Biology is often called the study of life, yet in the history of the field, experts have never agreed on just what, exactly, life is.
Many attempts to classify life focus on a list of requirements, such as the ability to reproduce, to carry out metabolic reactions, to grow, to defend against injury, and others. Yet exceptions to each of those can be made for things that are generally accepted to be alive. For example, mules and worker bees cannot reproduce, but surely they are alive. And bacteria, when frozen, are completely inactive but still are alive.
Biologist Gerard Jagers op Akkerhuis of Wageningen University in the Netherlands has come up with a novel solution that does not ask life to meet a long list of abilities.
"People have focused on facultative properties like breathing or moving, and then say if we combine a few of those properties we are close to having defined life, but there are always exceptions," Jagers op Akkerhuis said. "What [my idea] does is it turns the whole thing completely upside down. I focus on the minimal absolutely necessary properties and I don't care about any facultative properties."
Instead, he defines life in terms of a concept he calls an operator. This name was introduced to relate to both physical particles (atoms and molecules) and organisms. The operators are entities that, as the result of specific self-organization processes, stand out from the surrounding environment. All living things, like humans and hummingbirds, as well as some non-living things, such as atoms and molecules, would be operators.
To qualify as life, Jagers op Akkerhuis requires an operator to be equally or more complex than a cell.
"From the level of the cellular operator and up, everything is a living operator, is life," Jagers op Akkerhuis said. "I define life by means of operators. And I have the operators ranked by their level of complexity."
Complexity, in this formulation, can be measured by levels of "closure" — a kind of circle pattern that connects the beginning and end of a process or structure. "You have functional closure, in which the products of a process fall into the set of the ingredients," Jagers op Akkerhuis said. "Then there is structural closure, which results in a spatially closed entity."
For example, in a cell, the, membrane is the structural closure. Its functional closure, Jagers op Akkerhuis said, is the set of so-called autocatalytic enzymes, which are chemicals that react in a self-perpetuating cycle. The end-product of the reaction is also what drives the reaction (the catalyst).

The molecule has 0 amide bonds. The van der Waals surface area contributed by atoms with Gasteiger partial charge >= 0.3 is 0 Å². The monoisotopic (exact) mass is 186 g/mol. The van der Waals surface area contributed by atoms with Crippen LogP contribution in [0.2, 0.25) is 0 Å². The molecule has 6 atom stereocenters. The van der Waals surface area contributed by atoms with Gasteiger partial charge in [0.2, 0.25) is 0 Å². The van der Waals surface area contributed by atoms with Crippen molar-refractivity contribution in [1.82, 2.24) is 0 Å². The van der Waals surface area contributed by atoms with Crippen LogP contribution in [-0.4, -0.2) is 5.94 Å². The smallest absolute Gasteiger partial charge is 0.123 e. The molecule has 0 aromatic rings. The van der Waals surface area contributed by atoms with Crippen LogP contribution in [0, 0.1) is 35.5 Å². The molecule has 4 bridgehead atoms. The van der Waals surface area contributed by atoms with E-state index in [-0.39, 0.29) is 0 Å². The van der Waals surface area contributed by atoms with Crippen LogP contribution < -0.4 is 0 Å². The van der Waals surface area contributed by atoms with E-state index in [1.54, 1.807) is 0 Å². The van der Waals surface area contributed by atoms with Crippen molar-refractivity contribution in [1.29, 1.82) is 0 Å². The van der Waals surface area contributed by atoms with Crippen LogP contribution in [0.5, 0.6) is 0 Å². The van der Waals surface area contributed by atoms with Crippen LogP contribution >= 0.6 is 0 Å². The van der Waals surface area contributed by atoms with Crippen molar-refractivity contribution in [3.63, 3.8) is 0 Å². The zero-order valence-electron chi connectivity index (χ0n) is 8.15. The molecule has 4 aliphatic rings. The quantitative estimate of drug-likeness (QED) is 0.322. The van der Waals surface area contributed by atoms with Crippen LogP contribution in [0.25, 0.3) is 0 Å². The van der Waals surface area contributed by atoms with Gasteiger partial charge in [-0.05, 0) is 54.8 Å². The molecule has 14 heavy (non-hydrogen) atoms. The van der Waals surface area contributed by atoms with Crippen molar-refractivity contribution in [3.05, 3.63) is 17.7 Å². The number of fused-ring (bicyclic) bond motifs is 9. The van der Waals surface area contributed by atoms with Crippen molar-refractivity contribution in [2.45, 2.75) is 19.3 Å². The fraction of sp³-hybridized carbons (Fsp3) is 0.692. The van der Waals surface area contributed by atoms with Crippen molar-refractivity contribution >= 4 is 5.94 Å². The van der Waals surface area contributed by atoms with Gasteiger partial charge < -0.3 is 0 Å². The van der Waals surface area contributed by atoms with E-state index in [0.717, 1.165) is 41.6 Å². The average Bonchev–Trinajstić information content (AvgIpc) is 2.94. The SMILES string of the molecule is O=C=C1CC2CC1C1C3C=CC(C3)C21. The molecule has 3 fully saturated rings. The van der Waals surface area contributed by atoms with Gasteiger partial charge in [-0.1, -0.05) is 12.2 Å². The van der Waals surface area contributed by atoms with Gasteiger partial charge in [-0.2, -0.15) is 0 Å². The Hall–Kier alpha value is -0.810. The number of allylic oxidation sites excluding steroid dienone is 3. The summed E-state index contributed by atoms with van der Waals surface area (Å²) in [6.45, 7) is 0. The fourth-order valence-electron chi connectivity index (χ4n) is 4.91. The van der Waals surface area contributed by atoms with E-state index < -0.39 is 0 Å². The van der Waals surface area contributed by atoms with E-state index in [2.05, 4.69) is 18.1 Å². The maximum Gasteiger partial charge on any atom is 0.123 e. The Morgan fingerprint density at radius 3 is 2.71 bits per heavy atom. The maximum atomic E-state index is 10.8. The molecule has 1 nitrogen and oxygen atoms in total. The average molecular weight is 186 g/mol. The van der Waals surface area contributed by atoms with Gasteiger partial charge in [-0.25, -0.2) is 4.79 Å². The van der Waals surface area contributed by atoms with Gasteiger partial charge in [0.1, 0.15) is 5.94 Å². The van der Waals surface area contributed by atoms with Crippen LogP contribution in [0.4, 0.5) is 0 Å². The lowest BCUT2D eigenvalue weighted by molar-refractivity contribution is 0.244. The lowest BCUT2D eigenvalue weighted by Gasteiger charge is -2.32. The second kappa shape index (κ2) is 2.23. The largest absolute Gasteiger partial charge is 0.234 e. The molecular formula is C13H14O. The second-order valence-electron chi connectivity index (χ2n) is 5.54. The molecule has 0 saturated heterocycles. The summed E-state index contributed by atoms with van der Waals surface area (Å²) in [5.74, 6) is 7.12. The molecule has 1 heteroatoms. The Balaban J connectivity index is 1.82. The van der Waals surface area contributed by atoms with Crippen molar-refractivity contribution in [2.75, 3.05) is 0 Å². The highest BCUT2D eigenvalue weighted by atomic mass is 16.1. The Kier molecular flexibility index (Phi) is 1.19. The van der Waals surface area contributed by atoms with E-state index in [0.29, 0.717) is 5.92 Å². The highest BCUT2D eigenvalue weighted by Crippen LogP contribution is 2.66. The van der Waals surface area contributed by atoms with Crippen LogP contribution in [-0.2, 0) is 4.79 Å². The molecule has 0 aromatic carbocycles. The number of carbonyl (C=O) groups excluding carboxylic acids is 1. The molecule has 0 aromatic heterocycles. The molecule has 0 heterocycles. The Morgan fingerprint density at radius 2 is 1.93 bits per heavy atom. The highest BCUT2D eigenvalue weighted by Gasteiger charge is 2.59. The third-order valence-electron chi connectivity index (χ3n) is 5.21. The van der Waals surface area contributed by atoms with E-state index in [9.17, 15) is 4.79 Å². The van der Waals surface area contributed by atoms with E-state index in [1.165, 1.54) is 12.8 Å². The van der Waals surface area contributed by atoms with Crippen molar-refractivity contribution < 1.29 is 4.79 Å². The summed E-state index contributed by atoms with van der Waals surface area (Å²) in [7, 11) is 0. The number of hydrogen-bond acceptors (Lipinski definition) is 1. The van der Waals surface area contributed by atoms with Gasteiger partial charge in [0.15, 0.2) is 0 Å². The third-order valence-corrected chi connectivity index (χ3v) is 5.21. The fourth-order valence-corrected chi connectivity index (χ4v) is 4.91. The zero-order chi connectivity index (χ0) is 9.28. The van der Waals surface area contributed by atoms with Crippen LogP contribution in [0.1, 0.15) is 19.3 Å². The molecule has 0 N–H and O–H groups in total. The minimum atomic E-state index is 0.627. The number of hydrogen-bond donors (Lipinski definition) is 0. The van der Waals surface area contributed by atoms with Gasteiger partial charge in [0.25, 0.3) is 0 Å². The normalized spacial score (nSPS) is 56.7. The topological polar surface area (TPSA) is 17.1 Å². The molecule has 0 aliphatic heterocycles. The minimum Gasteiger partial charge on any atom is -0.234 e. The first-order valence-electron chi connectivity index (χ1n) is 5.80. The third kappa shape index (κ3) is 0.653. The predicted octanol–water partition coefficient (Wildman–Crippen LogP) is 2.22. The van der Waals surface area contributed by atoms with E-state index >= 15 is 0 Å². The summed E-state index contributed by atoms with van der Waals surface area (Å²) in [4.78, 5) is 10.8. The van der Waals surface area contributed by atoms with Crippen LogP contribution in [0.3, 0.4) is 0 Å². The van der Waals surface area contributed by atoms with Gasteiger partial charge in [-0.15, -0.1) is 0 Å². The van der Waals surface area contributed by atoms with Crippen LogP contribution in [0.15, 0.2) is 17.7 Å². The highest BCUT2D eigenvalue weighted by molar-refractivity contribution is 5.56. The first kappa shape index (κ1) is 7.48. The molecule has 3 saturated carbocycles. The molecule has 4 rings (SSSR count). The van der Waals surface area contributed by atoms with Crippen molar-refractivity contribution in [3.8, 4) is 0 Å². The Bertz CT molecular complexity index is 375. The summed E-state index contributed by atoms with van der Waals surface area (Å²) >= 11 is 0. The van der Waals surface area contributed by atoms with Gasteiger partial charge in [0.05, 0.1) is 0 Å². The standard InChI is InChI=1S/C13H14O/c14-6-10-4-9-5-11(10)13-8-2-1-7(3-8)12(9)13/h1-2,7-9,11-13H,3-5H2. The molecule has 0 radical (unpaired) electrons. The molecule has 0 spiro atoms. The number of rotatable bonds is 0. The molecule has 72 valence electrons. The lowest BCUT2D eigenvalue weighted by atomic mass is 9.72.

Using these concepts, the theory builds up a strict hierarchy of operators by increasing the levels of closure step by step. To create the ranking, Jagers op Akkerhuis focuses on an idea called "first-next possible closure," so every next level operator in the hierarchy has exactly one additional level of closure.
In the case of a human being, the functional closure is the brain's network of interacting neurons (cycles of cycles leading to a "hypercyclic neural network," Jagers op Akkerhuis said). But a brain without sensors to interact with the physical world is useless. Therefore a structural closure co-evolved, in the form of an interface of sensors, both for perceiving the world (e.g. smell, sight, taste, sensory perception, etc.) and for being active in the world (the motor neurons directing muscle activity). These closures, on top of the closure of multicellularity, define a new level of life.
If all this is a little heady, the scientist says he understands the idea is complex and may take some getting used to.
"I think the operator hierarchy offers a very fundamental, new way of defining life. It may, however, require some time before other people start recognizing its value," Jagers op Akkerhuis told Roelof Kleis for the Wageningen University journal.
One scientist, Rob Hengeveld of the Dutch Vrije Universiteit, took issue with the definition in an essay published in the proceedings of the First International Conference on the Evolution and Development of the Universe in October 2008.
"This theory and definition will confuse our biological issues even more by their circularity of reasoning," he wrote. "Recognizing something as living depends on criteria derived from known, recent living systems; a bean is a bean because it is bean shaped."
But Jagers op Akkerhuis said this is a common misconception.
The construction of the operator hierarchy is recursive in the sense that every operator depends on its preceding level operator, but this hierarchical architecture precludes circularity of reasoning, he said. Plus, the operator theory includes both living and non-living operators.
Another common misconception, Jagers op Akkerhuis said, is the idea that in order to define life it's enough to understand the origin of life. "This is a problematic trend, because the first cell lacks many properties that define life at higher levels in the operator hierarchy," he said.
One benefit of his theory, Jagers op Akkerhuis said, is that it allows easy elimination of many red herrings, such as flames and computer viruses, which have proved to be pesky possible qualifiers in other definitions of life.
But these things cannot be life under the operator hierarchy simply because they are not operators, Jagers op Akkerhuis said — the interactions of their parts do not create the required first-next possible closure.